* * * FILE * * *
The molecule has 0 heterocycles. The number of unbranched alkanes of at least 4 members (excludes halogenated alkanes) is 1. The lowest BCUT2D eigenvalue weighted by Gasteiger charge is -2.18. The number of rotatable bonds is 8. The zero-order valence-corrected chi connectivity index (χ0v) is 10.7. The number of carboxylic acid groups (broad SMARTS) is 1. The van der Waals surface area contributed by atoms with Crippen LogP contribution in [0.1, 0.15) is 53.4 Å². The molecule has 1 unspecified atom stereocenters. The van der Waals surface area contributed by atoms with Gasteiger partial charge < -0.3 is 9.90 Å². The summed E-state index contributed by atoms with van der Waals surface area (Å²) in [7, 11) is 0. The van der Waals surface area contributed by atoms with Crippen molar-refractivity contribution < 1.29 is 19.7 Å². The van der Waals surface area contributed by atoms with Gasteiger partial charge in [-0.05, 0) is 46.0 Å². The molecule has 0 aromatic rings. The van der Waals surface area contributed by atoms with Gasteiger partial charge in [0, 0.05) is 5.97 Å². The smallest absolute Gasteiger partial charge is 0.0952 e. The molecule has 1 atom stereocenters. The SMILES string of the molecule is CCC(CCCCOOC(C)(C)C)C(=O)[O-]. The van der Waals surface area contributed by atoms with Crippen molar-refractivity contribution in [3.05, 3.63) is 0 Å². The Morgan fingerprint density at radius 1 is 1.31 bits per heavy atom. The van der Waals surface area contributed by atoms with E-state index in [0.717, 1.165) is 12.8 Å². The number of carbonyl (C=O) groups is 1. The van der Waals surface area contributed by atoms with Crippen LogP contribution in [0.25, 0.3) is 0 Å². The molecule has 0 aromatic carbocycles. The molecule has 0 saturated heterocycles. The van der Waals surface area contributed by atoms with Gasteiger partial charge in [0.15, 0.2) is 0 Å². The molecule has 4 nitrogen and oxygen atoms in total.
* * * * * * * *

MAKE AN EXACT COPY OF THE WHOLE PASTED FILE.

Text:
The molecule has 0 heterocycles. The number of unbranched alkanes of at least 4 members (excludes halogenated alkanes) is 1. The lowest BCUT2D eigenvalue weighted by Gasteiger charge is -2.18. The number of rotatable bonds is 8. The zero-order valence-corrected chi connectivity index (χ0v) is 10.7. The number of carboxylic acid groups (broad SMARTS) is 1. The van der Waals surface area contributed by atoms with Crippen LogP contribution in [0.1, 0.15) is 53.4 Å². The molecule has 1 unspecified atom stereocenters. The van der Waals surface area contributed by atoms with Gasteiger partial charge < -0.3 is 9.90 Å². The summed E-state index contributed by atoms with van der Waals surface area (Å²) in [7, 11) is 0. The van der Waals surface area contributed by atoms with Crippen molar-refractivity contribution < 1.29 is 19.7 Å². The van der Waals surface area contributed by atoms with Gasteiger partial charge in [-0.05, 0) is 46.0 Å². The molecule has 0 aromatic rings. The van der Waals surface area contributed by atoms with Gasteiger partial charge in [0, 0.05) is 5.97 Å². The smallest absolute Gasteiger partial charge is 0.0952 e. The molecule has 1 atom stereocenters. The SMILES string of the molecule is CCC(CCCCOOC(C)(C)C)C(=O)[O-]. The van der Waals surface area contributed by atoms with Crippen molar-refractivity contribution in [3.05, 3.63) is 0 Å². The Morgan fingerprint density at radius 1 is 1.31 bits per heavy atom. The van der Waals surface area contributed by atoms with E-state index in [0.717, 1.165) is 12.8 Å². The number of carbonyl (C=O) groups is 1. The van der Waals surface area contributed by atoms with Crippen LogP contribution in [0.25, 0.3) is 0 Å². The molecule has 0 aromatic carbocycles. The molecule has 0 saturated heterocycles. The van der Waals surface area contributed by atoms with Gasteiger partial charge in [0.15, 0.2) is 0 Å². The molecule has 4 nitrogen and oxygen atoms in total.